You searched for: “agreeing
agree (verb), agrees; agreed; agreeing
1. To be suitable or satisfactory: Jim said, "White wine doesn't agree with me."
2. To show grammatical agreement: Subjects and verbs must always agree in number; that is, a singular subject must go with a singular verb and a plural subject must have a plural verb.

Elements in grammar should also agree in gender, number, case, and person.

3. To consent or assent to a condition, or agree to do something: The reporter asked the politician for an interview, and he agreed to meet at a certain time and place.
4. To be in accord; be in agreement; to have the same opinion: Reggie said that a change is needed, and his staff all agreed with him.
5. To achieve harmony of opinion, feeling, or purpose: The two families all agree to have a fair division of the profits from the sale of the house.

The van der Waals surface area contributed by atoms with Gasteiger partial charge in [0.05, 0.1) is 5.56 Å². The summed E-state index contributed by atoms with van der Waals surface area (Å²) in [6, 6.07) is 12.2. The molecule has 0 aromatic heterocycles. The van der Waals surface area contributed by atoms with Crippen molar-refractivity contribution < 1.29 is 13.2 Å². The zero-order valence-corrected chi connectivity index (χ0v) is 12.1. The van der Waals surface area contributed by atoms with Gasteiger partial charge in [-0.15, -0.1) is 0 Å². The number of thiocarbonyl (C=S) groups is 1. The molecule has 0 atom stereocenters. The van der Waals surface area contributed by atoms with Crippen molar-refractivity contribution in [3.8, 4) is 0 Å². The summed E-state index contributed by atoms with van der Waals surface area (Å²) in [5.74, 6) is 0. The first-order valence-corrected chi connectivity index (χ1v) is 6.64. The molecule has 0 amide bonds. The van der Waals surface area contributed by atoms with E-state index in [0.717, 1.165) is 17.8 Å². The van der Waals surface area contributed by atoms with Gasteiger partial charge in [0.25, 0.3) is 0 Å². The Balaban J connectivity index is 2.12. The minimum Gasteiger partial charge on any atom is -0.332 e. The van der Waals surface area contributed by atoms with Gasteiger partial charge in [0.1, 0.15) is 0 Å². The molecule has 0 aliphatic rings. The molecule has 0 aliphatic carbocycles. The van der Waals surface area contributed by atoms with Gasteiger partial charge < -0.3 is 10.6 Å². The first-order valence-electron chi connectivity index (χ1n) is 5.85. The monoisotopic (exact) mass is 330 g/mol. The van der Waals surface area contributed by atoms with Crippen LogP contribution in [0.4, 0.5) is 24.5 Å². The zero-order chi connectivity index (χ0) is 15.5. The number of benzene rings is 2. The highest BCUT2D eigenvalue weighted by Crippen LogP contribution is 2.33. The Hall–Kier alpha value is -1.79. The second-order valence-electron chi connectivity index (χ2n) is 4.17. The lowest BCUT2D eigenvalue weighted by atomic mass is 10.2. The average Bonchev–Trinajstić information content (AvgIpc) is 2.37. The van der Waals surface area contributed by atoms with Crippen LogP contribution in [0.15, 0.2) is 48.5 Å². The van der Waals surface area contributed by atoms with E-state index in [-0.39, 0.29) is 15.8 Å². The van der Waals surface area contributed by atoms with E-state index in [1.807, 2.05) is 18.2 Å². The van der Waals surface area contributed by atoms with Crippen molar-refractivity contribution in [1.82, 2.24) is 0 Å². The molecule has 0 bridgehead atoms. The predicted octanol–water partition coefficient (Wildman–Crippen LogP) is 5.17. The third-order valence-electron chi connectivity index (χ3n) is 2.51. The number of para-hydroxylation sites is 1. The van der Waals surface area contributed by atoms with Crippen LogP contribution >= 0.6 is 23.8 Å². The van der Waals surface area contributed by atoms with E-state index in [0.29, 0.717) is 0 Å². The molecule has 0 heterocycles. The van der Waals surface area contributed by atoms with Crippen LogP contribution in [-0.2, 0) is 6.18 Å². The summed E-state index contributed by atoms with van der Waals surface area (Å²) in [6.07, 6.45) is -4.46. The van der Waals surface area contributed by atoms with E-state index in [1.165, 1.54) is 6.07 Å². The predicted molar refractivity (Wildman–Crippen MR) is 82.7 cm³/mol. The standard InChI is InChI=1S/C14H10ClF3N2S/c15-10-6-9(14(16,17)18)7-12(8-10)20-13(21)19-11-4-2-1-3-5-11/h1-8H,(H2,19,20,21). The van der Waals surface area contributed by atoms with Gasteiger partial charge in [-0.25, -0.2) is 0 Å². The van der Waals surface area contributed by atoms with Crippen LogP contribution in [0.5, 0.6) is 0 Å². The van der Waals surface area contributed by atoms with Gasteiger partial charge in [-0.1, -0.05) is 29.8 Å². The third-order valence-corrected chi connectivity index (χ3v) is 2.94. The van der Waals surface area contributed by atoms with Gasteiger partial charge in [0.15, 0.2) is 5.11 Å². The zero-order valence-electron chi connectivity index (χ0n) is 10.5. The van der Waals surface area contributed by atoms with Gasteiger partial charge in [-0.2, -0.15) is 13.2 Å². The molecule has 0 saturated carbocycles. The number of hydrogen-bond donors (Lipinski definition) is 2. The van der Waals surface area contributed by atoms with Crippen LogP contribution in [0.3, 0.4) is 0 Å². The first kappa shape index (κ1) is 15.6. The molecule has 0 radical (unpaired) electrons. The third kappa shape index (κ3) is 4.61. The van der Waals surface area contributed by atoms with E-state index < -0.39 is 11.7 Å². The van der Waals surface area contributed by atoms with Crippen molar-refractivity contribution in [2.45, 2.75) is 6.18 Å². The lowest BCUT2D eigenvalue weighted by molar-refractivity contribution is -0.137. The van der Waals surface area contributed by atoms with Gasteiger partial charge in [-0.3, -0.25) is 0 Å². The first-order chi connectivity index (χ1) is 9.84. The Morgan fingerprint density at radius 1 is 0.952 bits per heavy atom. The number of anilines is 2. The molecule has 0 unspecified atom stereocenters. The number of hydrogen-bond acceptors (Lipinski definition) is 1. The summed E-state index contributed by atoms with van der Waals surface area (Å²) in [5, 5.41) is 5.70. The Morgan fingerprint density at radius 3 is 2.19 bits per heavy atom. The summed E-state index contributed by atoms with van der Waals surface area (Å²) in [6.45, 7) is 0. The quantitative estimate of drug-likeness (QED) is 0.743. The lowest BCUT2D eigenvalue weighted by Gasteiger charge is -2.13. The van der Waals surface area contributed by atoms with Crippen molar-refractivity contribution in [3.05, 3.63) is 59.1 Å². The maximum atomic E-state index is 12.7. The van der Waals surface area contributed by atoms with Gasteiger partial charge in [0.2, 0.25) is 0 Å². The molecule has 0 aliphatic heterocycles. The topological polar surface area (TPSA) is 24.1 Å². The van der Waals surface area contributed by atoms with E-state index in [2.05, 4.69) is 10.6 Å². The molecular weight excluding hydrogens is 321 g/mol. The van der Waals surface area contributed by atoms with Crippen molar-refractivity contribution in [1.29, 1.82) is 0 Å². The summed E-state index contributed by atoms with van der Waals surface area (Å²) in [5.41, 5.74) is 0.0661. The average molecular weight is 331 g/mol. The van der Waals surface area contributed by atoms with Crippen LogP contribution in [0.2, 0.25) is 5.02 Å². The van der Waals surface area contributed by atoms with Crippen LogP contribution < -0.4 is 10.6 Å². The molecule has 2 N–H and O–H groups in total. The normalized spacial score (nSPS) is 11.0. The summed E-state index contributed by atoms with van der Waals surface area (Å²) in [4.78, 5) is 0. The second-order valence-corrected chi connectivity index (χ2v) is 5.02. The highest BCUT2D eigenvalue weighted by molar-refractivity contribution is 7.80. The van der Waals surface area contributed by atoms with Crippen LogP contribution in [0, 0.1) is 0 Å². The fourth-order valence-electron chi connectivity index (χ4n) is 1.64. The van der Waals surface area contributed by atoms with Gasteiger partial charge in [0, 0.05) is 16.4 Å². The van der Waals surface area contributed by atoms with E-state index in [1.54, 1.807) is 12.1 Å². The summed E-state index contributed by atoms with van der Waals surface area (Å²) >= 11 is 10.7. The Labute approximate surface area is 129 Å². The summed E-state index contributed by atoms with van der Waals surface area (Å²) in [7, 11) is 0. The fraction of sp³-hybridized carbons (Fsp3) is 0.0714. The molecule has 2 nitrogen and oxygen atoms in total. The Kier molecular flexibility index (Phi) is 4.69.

6. To be compatible, similar or consistent; coincide in their characteristics: The details of what really happened at the meeting don't agree with many details.
7. Etymology: "to be to one's liking"; also, "to give consent", from Old French agreer, "to receive with favor, to take pleasure in" (12th century); from the phrase, a gré, "favorably, of good will"; literally, "to (one's) liking"; from Latin ad, "to" + gratum, gratus, "pleasing".
This entry is located in the following unit: grat-, gra-, grac- (page 1)
A unit related to: “agreeing
(Latin: to agree, to come together, to correspond with; "suitable, proper," from Latin congruentem, congruens, "agreeing, fit, suitable" from congruere, literally, "to come together, to agree, to meet", from com-, "with, together" + gruere, ruere, "to fall, to rush")